Murry worked hard to create publishing and radio contacts for the band, but he also humiliated and fought with his sons, more physically with Dennis and psychologically, in the studio, with Brian. In 1965 the sons had to fire their father from the band. From "I'm Bugged at My Ol' Man" by Brian Wilson, Summer Days (And Summer Nights!!), 1965:
I'm bugged at my ol' man
'Cause he's makin' me stay in my own room.
Darn my dad...
I wish I could see outside
But he's tacked up boards on my window
Gosh it's dark
The Beach Boys could not, however, fire their father from being their father.
Nathaniel tried to. When he was 21, he changed the spelling of his surname, adding the "w." As if this single letter could separate himself from them. As if a single letter could tell us who you are.
Brian wrote a string of hits. He was the native genius, American music's answer to the sophisticated pop of the British Invasion. Brian and the California sound he created not only rivaled the Beatles, Animals, and Stones (who after all had created their sound by imitating American blues and rockabilly) on the charts, he also gained the admiration of classical composers like Leonard Bernstein. Everyone wanted to work with Brian Wilson in the studio. He treated the studio as an instrument.
Nathaniel's books, a string of hits, were read, reviewed. He was revered at a time when his countrymen were trying to create a particularly American culture (the Hudson River painters, Melville, Whitman, Poe) distinct from the English and European models they'd been handed. Kind of a 19th-century highbrow version of the 20th-century pop-culture response to the British Invasion (the second, twist-and-shouting one, as opposed to the first, guns-and-shooting one). He treated his own, his family's, and our nation's history as Romance. A story we cannot escape. A myth that will not ever have an end.
He saw himself as set apart, an oddity, a wounded boy inside a room, a gabled house, a continent of sons and daughters doomed.
Gosh it's dark...
B rian Wilson kept to his house for years. After the triumph of Pet Sounds (1966), he pulled the plug on what would have been his masterpiece, Smile, and lay in bed. He took a lot of drugs and ate a lot of steaks, ignored his wife and daughters and got fat. Sometimes in bed or at his piano and in his filthy pajamas, he wrote little songs about health food, feeling great, and love. When he did leave his home, he wandered, long-haired, filthy-bearded, unwashed, weird. Everyone thought he was crazy.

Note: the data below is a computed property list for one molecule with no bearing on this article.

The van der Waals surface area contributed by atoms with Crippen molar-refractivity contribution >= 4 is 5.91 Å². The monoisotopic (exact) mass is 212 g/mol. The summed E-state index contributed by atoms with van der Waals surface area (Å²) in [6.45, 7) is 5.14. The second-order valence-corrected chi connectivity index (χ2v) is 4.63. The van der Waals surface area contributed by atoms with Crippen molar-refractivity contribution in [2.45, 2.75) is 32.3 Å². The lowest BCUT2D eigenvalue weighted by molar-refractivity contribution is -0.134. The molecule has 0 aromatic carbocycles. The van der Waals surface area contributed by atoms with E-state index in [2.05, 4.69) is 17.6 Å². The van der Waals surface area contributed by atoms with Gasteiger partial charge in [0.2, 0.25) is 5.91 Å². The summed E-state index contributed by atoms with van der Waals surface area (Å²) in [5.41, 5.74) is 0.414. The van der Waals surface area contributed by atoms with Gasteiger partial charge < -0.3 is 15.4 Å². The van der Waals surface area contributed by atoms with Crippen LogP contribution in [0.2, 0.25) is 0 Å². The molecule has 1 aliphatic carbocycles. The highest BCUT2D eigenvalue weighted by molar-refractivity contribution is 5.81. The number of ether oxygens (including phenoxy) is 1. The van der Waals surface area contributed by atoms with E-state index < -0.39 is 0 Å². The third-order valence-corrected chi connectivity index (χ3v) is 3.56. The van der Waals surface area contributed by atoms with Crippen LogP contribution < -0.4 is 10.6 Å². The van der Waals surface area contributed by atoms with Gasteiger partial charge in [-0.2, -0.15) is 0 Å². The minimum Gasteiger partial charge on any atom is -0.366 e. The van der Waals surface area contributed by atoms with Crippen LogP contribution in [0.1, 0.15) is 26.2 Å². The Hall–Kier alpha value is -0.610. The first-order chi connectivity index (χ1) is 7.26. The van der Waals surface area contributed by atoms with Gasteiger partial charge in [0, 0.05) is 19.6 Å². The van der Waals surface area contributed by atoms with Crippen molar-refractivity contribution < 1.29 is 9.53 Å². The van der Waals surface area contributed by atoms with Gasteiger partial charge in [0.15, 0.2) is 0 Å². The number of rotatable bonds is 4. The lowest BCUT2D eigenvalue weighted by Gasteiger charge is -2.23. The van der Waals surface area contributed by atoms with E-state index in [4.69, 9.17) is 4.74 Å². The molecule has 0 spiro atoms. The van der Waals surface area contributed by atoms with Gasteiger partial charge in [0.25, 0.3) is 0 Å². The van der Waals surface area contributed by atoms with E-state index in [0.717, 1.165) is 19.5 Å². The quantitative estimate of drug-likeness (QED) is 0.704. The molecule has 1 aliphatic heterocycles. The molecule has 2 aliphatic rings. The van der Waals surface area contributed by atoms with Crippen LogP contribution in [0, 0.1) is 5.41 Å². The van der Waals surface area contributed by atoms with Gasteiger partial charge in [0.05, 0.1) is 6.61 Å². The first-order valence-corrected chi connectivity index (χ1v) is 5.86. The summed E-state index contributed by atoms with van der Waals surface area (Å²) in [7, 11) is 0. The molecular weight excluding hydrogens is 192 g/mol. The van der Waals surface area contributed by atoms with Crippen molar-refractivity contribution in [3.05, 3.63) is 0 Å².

Nathaniel Hawthorne kept to his house for years. After graduating from Bowdoin, he returned to ghost-filled Salem, to live in his family home. (Melville later called him "Mr. Noble Melancholy.") He wrote, in isolation, and published anonymously (there was something about his father's name that galled him), and at his own expense, his first novel. About this time he also added the "w" to his name. He soon pulled the plug on his own career by burning every copy of the novel he could find. For the next 10 or so years, he lived reclusively with his mother and sisters, stayed in his room and wrote, tore up what he wrote, and published, anonymously, little stories. When he walked to the graves of people who'd been murdered by his Hathorne (without a "w") forebears, he walked alone. He was evasive, skittish, melancholy, weird. Everyone thought he was crazy.
But maybe it was the world that was crazy then. Midcentury America was not only the land of transcendentalism but also of TM, of spiritualism and the Jesus movement, of mesmerism and the Manson family, Ouija boards and table rapping, good vibrations and animal magnetism. Millennial cults and Back to the Land-ers, the California Gold Rush and the Summer of Love, railroads and rocket ships, Seneca Falls and Ms. magazine, the Civil War and civil rights, assassinations of presidents and Edgar Allan Poe.
He wrote The Scarlet Letter the year of the California Gold Rush. He wrote "The Warmth of the Sun" after the assassination of Kennedy. An elegy, a fantasy. A warning, a regret. He lived beside and walked along the shore of the Atlantic, the Pacific, but couldn't keep his sights out there alone. He looked back where he'd come from and toward the waves his fathers rode, his brothers tried to ride. He walked among the graves his fathers and his brothers filled.
He was an innocent, an always-boy. A skeptic never-boy. Forever wise, forever sad. Forever wanting to forgive and to pretend it wasn't bad and getting worse. Forever going back as if remembering or taking on, undoing what the fathers did, the fathers' sins, our own. He was before and past and utterly in time.
I n 1969 despite the dead he wrote, or rather cowrote, a song:
Time will not wait for me
Time is my destiny...
I can break away from that lonely life
And I can do what I wanna do...
And My world is new...
Where the shackles that have held me down
I'm gonna make a way for each happy day
That's from "Break Away," a happy song credited to B. Wilson and R. Dunbar.
For Hawthorne time was always past and destiny. We are always looking back. What happened? Why? We came from there. How do we get away? Forgive or forgiven? His words were his attempts to break away.
Brian Wilson stayed an innocent. For him, time is, as is for all westward travelers, the future. In the future you can start over again. Despite the "shackles" (remember them?) that have held him as they held his Puritan forebears. But he still hopes, as if one can again or once, "my world is new..."
As if the sins of fathers wash away.
R. Dunbar is short for Reggie Dunbar. Reggie Dunbar was a pseudonym used by Murry, Brian's father.
A son forgives a father's sins.
What mercy has the child for the man.